[1] the AFAIK is a big problem. There's probably a good chance I violate some law or other occasionally, but I have no idea since there are so many laws on the books. But that just feeds into the privacy issue... I'm no Randian, but the massive amount of laws we have on the books that make innocuous behavior illegal means that I'm probably a criminal without knowing it. The best way to protect against this extant situation is to make sure I maintain the privacy of my activity. Better not to have that situation in the first place, but that's a topic for a different discussion.
  • Shocked. Shocked! (Score:4, Insightful)

    by guspasho (941623) on Wednesday April 28, 2010 @04:47PM (#32021346)

    As a BitTorrent user, I was shocked that anyone with a box connected to the Internet can spy on what everyone is downloading on BitTorrent."

    Really? All you have to do is be on the torrent and connect to them.

    • Re: (Score:2, Informative)

      by Peach Rings (1782482)

      You mean, all you have to do is send a simple request to the tracker, which will happily provide you with a fairly complete list of peers.

      And people make themselves available on the DHT network.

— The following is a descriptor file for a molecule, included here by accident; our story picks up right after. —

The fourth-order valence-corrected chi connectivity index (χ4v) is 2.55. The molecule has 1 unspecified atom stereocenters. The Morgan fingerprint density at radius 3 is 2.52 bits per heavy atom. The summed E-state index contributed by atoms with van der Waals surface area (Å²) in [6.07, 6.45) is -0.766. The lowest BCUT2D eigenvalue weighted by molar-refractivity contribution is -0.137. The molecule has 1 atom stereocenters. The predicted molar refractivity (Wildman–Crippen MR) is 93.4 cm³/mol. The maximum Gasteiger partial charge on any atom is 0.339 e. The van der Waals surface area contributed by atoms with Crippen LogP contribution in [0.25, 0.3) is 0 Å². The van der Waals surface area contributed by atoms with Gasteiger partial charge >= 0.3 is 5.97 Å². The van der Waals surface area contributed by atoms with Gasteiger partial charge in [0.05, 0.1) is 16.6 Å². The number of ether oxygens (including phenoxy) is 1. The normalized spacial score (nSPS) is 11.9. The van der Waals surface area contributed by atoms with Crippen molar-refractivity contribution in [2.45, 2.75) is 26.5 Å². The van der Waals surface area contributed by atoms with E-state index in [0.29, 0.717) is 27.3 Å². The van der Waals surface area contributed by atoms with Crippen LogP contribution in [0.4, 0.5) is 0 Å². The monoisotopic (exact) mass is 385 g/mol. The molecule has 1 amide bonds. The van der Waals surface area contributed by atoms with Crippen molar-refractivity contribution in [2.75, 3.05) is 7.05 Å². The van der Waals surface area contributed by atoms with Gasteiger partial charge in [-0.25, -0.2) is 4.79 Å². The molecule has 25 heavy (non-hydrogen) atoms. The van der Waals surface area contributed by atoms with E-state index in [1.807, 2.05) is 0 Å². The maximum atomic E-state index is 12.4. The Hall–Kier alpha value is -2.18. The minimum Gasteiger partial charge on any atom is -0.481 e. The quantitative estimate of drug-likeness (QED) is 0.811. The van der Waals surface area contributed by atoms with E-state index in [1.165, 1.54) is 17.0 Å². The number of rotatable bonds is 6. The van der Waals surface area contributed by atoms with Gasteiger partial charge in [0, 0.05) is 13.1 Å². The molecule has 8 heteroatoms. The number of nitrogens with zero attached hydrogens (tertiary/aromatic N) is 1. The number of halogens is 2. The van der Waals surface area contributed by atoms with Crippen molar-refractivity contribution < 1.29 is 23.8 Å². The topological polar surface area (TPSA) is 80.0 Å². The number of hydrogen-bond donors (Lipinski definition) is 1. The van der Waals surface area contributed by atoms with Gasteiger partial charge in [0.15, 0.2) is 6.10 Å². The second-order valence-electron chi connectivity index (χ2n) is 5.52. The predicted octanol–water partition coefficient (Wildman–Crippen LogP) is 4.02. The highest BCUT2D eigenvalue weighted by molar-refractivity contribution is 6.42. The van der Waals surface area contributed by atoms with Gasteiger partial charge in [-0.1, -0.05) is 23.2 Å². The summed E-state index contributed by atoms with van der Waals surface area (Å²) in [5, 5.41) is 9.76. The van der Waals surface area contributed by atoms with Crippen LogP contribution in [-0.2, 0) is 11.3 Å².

And people offer their peers freely through PEX.

      • Re:Shocked. Shocked! (Score:5, Informative)

        by CondeZer0 (158969) on Wednesday April 28, 2010 @04:59PM (#32021592) Homepage

        > You mean, all you have to do is send a simple request to the tracker, which will happily provide you with a fairly complete list of peers.

        Most trackers (at least most public/open trackers [trackon.org]) insert random ips to give a degree of 'plausible deniability'.

        This of course is not perfect, but to be certain that a peer is serving a file the only way is to actually try to connect to it and fetch some blocks, which is quite a bit more work than just querying the tracker, specially if you have to do it for hundreds of thousands of torrents.

        • Re:Shocked. Shocked! (Score:5, Interesting)

          by peragrin (659227) on Wednesday April 28, 2010 @05:05PM (#32021688)

          you forgot the real part.

          You then have to download the entire thing to find out if those blocks are part of IronMan2.avi are actually part of ironman2 movie or some dumb students project on feeding excessive iron to a man.